This week, as I feel the anxiety start to ramp up, I took a moment to think about the “why”.  Why do I do this in September?  Why do I try to organize and coordinate and plan out every detail so far in advance?  And, perhaps most relevant to this blog, why do I plan for so many handmade gifts, when it would be so much easier to click 3 times at Amazon and have them delivered?

The early timing has everything to do with wanting a peaceful holiday.  Once Thanksgiving arrives, and through New Year’s, I no longer want to be shopping and wrapping and sewing.  I want to enjoy the calm and magic and peace of the season.  I want to drive around and look at lights, I want to bake cookies without hectic last minute trips to the grocery store for supplies, and I want to feel excited to give meaningful, heartfelt gifts.  To make that happen requires planning and preparation and in some ways “Christmas in September.”  It requires an enormous spreadsheet that lays out our traditions and the people we want to present with gifts.  This process brings me peace during the season, even if it makes early September, before I have a good plan in place, feel a little overwhelming.

The additional element of gifting handmade is so important to me.  When I give handmade, I give a piece of me.  For my kids, that means they have something under the tree that doesn’t flash or make noise, but is often soft and snuggly and warm and sweet.  Handmade holiday also means special pillowcases just for December, and a skirt under our tree that was made just for our family.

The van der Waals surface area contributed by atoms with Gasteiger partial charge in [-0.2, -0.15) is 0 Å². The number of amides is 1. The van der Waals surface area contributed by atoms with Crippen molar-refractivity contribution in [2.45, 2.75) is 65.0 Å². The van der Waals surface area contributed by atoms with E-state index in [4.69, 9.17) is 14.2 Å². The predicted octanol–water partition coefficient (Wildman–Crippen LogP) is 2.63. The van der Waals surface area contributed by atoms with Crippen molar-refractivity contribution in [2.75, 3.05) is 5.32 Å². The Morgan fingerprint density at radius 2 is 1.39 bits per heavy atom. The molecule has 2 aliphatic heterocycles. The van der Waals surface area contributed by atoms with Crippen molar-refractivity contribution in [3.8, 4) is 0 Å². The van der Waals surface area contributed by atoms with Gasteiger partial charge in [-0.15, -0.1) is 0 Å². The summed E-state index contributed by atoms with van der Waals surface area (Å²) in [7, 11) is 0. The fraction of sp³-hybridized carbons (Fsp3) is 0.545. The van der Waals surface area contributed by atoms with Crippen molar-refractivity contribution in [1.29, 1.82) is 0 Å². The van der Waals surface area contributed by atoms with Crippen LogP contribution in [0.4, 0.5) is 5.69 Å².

For our many extended family members, these handmade gifts are an expression of love that can be hard to put into words with the people we care about sometimes. I realized recently that this expression is easily missed by family members who don’t understand the time and energy that go into the gift.  I quickly decided that doesn’t matter to me.  I want that new grand-niece to be swaddled in handmade goodness, and for her mama to have handmade burp cloths.  I want fresh kitchen linens for my mom that came from my sewing machine, and a warm hand-knit sweater for my husband to wear as we brave the Midwest winter on our holiday hiatus from the Miami heat.  And I want to sew and knit and experience the joy I get from selecting fabrics and yarns and deciding on the perfect gift to make for my loves.

So bring on September and the lists and spreadsheets.  Bring on the many trips to the fabric shop and the packages of crafting supplies that will soon begin arriving.  The fun is in the making as well as the gifting.